Computer scientists have discovered a way to number-crunch an individual’s own preferences to recommend content from others with opposing views. The goal? To burst the “filter bubble” that surrounds us with people we like and content that we agree with.
The term “filter bubble” entered the public domain back in 2011when the internet activist Eli Pariser coined it to refer to the way recommendation engines shield people from certain aspects of the real world.
Pariser used the example of two people who googled the term “BP”. One received links to investment news about BP while the other received links to the Deepwater Horizon oil spill, presumably as a result of some recommendation algorithm.
This is an insidious problem. Much social research shows that people prefer to receive information that they agree with instead of information that challenges their beliefs. This problem is compounded when social networks recommend content based on what users already like and on what people similar to them also like.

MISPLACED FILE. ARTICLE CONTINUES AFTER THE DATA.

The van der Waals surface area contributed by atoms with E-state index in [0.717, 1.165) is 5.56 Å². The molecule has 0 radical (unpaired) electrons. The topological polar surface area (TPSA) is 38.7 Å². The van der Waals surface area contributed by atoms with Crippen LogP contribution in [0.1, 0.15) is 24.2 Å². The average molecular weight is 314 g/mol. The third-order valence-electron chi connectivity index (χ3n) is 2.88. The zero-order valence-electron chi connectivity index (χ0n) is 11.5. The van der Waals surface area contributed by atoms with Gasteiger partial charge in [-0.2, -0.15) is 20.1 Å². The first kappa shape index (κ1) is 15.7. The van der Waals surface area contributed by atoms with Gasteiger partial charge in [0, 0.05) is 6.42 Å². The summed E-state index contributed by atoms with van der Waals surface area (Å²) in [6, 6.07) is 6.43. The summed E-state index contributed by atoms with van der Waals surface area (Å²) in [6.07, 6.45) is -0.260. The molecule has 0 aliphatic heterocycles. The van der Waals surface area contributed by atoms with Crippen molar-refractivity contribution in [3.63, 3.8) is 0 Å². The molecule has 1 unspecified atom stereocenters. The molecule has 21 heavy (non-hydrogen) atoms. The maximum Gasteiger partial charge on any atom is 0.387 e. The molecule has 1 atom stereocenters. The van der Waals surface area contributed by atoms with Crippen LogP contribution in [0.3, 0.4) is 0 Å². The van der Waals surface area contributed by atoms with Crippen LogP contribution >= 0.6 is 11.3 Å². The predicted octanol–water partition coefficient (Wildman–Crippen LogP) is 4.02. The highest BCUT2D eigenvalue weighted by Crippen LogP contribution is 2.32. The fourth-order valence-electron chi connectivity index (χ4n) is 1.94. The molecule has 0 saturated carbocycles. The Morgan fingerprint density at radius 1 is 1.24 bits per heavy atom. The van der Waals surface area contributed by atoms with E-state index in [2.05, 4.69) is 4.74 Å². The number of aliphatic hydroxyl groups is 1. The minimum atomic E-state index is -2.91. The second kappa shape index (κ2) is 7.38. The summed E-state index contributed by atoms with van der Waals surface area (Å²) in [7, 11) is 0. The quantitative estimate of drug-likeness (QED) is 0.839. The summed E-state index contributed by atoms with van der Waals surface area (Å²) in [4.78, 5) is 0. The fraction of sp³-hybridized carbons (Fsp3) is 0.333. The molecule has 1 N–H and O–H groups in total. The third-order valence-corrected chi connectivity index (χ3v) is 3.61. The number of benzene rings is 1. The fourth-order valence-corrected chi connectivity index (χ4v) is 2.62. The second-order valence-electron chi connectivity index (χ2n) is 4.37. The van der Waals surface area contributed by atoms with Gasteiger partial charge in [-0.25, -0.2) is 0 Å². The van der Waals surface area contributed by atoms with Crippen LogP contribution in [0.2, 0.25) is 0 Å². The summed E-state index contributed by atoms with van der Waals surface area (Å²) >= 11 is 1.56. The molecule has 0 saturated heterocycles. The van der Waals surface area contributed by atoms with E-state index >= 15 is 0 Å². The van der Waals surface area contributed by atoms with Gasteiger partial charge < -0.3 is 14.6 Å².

This is the filter bubble—being surrounded only by people you like and content that you agree with.
And the danger is that it can polarise populations creating potentially harmful divisions in society.